Wrong Side of the Tracks
My mother remarried when I was almost eight years old. We had lived with my grandmother almost exactly four years. They were eventful years. My parents had divorced, my grandfather had died, I had started school, we had moved briefly to Niantic and then back, my grandmother’s sister had moved in, and my mother had started dating a policeman.
She married the policeman four days before Christmas. They didn’t have much of a honeymoon, but I stayed in with my grandmother, which was my home, while my mother spent a few days with her new husband at his rented cottage in Chalker Beach.
We were together at my grandmother’s for Christmas, but on Christmas Eve I visited what would soon be my new home. After Christmas, we moved into the house on Cranton Avenue. It was an adventure for me, but with one foot firmly in the familiar. I was in the same school. My grandmother was still in the same place. But more changes were afoot.
The first big change was that my best friend, Jonathan, moved to another town. Then my grandmother sold her house and moved to Old Lyme. My cat didn’t like the beach and ran away. When summer came to Chalker Beach, many new people came with it and there were lots of new kids, too. And soon we got a dog.
The biggest change was still in the wings. In the Fall of 1971 we moved to Clinton. My parents found a rental with an option to buy. It was a little ranch with three bedrooms and a quarter of an acre, conveniently located just off of route one behind a liquor store and a pizzeria.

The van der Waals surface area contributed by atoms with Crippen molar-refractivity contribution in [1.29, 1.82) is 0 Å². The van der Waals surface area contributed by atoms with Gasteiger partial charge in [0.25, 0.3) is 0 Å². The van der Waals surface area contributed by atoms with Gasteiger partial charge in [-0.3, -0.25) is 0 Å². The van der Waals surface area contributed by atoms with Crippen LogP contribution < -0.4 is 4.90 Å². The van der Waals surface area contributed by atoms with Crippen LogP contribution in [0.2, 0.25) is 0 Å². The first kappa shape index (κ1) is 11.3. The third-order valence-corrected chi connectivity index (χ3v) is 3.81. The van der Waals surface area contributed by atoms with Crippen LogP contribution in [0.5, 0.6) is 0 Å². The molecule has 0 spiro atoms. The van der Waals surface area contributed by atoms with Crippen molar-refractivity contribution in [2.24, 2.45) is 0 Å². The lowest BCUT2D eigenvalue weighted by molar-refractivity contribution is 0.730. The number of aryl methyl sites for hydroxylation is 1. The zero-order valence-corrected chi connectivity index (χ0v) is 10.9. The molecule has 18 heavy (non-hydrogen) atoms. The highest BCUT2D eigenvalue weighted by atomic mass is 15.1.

The street was Bluff Avenue, and the neighborhood was known as Silver Bluff. It was basically three streets that ran from route one to the train tracks, with a few side streets. At the end of Bluff there was a cement step company and a tree nursery that was part of Grove Gardens. On the other side of the tracks is Clinton Country Club. Worlds apart.
I started in the new school before we were completely moved in. The bus had both elementary and middle school students on it, so it was my first exposure to kids in the 4th through 8th grade. It wasn’t long before I learned that I wasn’t in Goodwin School anymore.
The first friend that I made lived across the street. His name was Paul Rodriguez, and he came from a large, blue collar family. He had a lot of loud sisters and a brother with a smart mouth. They were fun to listen to even when I couldn’t understand them as they switched back and forth between English and Spanish.
Another of my close friends nearby was Carlos. He was in my grade and sometimes in my class. He was smart and his family had a pool table, but his life differed greatly from mine. His parents were from Argentina and had sacrificed a lot to get to America. They wanted their children to do well, and so they insisted on rigid study times, early bedtimes, and moderate separation from the most of the unsupervised children of their neighbors.
Our first year in the house went okay. The house had a few mechanical issues that the landlord worked out and when the first year of the lease was up my parents bought the house. A year after that, in the fall of 1973, my family was growing and my school changed again. When I was in 5th grade my status in the neighborhood changed.
The make up of our neighborhood was mixed. There were retirees, small business owners, immigrants, blue-collar workers, thieves, an arsonist, and at least one murderer. And then there was my step-father, the cop. At ten years old they labeled me a “narc” and treated differently, both on the streets and on the bus.